"BROUGHAM, November 20, 1860. "Sir,—I feel honored by the invitation to attend the Boston Convention, and to give my opinion upon the question 'How can American slavery be abolished ?' I consider the application is made to me as conceiving me to represent the anti-slavery body in this country; and I believe that I speak their sentiments as well as my own in expressing the widest difference of opinion with you upon the merits of those who promoted the Harper's Ferry expedition, and upon the fate of those who suffered for their conduct in it. No one will doubt my earnest desire to see slavery extinguished ; but that desire can only be gratified by lawful means—a strict regard to the rights of property, or what the law declares property, and a constant repugnance to the shedding of blood. No man can be considered a martyr unless he not only suffers, but is witness to the truth; and he does not bear this testimony who seeks a lawful object by illegal means. Any other course taken for the abolition of slavery can only delay the consummation we so devoutly wish, besides exposing the community to the hazard of an insurrection, perhaps less hurtful to the master than the slave. When the British emancipation was finally carried it was accomplished by steps, and five years elapsed between the commencement of the measure in 1833 and its completion in 1838. The declaration of the law which pronounced a slave free as soon as he touched British ground (erroneously ascribed to the English Courts under Lord Mansfield, but really made by the Judges in Scotland) may seem to be inconsistent with the principles laid down. But I am bound to express my doubts if such a decision would have been given had Jamaica touched upon the coasts of this country. It is certain that the Judges did not intend to declare that all property in slaves should instantly cease, and yet such would have been the inevitable effect of their judgment in the case supposed, which somewhat resembles that of America.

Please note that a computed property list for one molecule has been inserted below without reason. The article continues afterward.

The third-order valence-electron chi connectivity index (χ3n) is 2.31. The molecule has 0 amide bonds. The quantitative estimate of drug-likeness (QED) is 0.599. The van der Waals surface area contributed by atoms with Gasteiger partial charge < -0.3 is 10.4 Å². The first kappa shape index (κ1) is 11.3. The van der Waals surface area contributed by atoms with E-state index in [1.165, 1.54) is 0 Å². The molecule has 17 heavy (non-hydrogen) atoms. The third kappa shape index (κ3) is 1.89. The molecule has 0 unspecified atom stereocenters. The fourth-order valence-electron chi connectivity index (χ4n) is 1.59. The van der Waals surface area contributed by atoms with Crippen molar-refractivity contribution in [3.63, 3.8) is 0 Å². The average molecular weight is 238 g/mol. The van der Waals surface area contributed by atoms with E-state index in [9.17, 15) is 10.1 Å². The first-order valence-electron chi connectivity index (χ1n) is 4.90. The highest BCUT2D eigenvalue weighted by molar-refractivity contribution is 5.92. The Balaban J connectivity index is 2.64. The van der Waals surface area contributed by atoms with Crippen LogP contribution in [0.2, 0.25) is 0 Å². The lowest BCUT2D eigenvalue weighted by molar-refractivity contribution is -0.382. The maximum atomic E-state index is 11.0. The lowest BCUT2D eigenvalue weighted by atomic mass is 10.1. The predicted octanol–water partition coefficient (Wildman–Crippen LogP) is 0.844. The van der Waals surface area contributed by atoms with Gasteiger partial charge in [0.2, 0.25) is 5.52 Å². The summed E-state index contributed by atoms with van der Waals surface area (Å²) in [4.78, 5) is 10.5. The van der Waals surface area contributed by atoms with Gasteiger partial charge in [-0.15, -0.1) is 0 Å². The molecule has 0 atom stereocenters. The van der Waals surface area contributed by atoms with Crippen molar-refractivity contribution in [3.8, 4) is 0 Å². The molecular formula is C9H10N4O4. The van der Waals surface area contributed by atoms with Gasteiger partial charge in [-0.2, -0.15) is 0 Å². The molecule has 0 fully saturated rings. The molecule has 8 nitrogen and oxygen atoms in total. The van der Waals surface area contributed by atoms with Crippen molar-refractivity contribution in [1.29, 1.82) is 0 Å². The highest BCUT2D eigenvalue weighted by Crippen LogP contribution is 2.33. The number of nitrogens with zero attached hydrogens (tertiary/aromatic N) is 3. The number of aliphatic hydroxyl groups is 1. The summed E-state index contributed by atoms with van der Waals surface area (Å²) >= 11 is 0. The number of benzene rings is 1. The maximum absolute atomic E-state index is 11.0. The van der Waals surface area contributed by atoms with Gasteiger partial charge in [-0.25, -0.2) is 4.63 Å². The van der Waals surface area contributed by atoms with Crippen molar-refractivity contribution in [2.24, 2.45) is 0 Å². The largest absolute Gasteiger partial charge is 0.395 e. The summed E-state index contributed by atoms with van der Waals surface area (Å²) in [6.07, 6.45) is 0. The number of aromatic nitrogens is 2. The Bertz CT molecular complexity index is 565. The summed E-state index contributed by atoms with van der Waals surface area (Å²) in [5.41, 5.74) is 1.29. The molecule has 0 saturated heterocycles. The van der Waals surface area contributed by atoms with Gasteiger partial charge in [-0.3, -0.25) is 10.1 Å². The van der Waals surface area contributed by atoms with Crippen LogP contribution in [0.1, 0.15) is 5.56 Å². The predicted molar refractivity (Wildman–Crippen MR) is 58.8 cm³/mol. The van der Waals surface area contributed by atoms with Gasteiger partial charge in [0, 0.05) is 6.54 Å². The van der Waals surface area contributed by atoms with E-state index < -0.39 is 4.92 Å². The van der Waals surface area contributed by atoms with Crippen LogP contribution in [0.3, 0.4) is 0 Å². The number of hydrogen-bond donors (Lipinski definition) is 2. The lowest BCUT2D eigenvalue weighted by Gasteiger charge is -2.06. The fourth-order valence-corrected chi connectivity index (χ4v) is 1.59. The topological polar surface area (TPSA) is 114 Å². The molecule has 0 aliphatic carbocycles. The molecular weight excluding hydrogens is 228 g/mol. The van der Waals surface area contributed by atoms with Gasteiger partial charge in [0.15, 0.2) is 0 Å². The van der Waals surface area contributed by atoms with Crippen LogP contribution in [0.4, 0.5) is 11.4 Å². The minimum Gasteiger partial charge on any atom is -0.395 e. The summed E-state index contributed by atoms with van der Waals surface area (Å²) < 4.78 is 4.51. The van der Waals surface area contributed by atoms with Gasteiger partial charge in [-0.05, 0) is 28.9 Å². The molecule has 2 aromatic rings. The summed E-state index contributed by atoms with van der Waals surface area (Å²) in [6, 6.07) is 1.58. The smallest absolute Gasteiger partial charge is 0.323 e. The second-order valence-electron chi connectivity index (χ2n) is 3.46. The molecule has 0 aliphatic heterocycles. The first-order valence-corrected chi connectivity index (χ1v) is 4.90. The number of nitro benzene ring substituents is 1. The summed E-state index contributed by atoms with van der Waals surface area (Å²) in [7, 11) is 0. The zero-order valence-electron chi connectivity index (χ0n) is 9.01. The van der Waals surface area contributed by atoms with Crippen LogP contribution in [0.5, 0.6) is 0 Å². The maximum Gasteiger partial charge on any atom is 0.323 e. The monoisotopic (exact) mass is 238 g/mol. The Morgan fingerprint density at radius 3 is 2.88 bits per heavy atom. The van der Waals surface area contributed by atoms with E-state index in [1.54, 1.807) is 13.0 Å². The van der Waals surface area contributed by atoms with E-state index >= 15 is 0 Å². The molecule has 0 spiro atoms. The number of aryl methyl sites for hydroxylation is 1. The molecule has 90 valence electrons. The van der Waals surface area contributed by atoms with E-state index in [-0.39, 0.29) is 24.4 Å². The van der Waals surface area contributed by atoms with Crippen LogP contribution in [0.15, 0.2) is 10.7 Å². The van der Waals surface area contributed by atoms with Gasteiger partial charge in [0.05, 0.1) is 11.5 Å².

"In the elevation of your new President all friends of America, of its continued union, of the final extinction of slavery by peaceful means, and of the utter immediate extinction of the execrable slave-trade, all friends of the human race must heartily rejoice. They will, let us hope, find in him a powerful ally, as his country may expect to find an aide, a consistent, and an honest ruler.

"I have the honor to be your faithful servant,



We read in the London Times of January 8 : " Yesterday morning a terrible encounter took place at Astley's Amphitheatre. An under-groom, named Smith, was literally throttled to death by one of the lions which play so prominent a part in the holiday entertainments at that favorite place of amusement. The lions, three in number, are confined in a cage at the back of the stage. When the night watchman left the theatre yesterday morning, a few minutes before seven, he reported 'all right.' Shortly afterward Smith, the deceased, entered the place, and found the lions prowling about. They had torn off a heavy iron bar which crossed the front of their cage, and then burst open the door. Smith was alone, and not being familiar with the animals, he attempted to escape into an adjoining stable-yard. His situation was a frightful one, and most men would have acted precisely as he did under similar circumstances; but the probability is that if he had stood his ground boldly his life would have been saved. Unfortunately, one of the lions—that which is known by the name of Havelock—caught sight of his retreating figure, and instantly sprang upon him. It seized him by the haunches, pulled him to the ground, and then fixed its teeth in his throat. Death must have been almost instantaneous ; but as Smith was found a good deal cut and